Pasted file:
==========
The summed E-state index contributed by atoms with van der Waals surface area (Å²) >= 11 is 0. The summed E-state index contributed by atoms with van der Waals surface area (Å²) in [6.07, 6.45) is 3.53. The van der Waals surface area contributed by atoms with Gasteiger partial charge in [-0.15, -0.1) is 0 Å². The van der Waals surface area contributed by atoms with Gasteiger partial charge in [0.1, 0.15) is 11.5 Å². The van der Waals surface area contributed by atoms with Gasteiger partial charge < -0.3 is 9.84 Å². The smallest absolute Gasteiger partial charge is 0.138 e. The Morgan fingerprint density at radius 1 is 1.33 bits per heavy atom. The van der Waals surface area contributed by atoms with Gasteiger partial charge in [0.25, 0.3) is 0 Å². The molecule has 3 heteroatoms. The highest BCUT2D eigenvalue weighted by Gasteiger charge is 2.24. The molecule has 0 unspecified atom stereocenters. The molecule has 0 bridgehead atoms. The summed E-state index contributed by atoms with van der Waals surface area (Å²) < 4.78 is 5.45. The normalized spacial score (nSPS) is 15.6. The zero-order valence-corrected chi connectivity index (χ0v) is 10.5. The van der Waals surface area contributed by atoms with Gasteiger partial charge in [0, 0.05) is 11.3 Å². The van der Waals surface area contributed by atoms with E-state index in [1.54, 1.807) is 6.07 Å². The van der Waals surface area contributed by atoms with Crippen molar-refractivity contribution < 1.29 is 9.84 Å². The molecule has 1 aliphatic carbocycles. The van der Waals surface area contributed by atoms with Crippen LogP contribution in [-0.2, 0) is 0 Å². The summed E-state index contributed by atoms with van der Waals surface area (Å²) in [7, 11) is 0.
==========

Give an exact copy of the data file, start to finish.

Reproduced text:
The summed E-state index contributed by atoms with van der Waals surface area (Å²) >= 11 is 0. The summed E-state index contributed by atoms with van der Waals surface area (Å²) in [6.07, 6.45) is 3.53. The van der Waals surface area contributed by atoms with Gasteiger partial charge in [-0.15, -0.1) is 0 Å². The van der Waals surface area contributed by atoms with Gasteiger partial charge in [0.1, 0.15) is 11.5 Å². The van der Waals surface area contributed by atoms with Gasteiger partial charge < -0.3 is 9.84 Å². The smallest absolute Gasteiger partial charge is 0.138 e. The Morgan fingerprint density at radius 1 is 1.33 bits per heavy atom. The van der Waals surface area contributed by atoms with Gasteiger partial charge in [0.25, 0.3) is 0 Å². The molecule has 3 heteroatoms. The highest BCUT2D eigenvalue weighted by Gasteiger charge is 2.24. The molecule has 0 unspecified atom stereocenters. The molecule has 0 bridgehead atoms. The summed E-state index contributed by atoms with van der Waals surface area (Å²) < 4.78 is 5.45. The normalized spacial score (nSPS) is 15.6. The zero-order valence-corrected chi connectivity index (χ0v) is 10.5. The van der Waals surface area contributed by atoms with Gasteiger partial charge in [0, 0.05) is 11.3 Å². The van der Waals surface area contributed by atoms with E-state index in [1.54, 1.807) is 6.07 Å². The van der Waals surface area contributed by atoms with Crippen molar-refractivity contribution < 1.29 is 9.84 Å². The molecule has 1 aliphatic carbocycles. The van der Waals surface area contributed by atoms with Crippen LogP contribution in [-0.2, 0) is 0 Å². The summed E-state index contributed by atoms with van der Waals surface area (Å²) in [7, 11) is 0.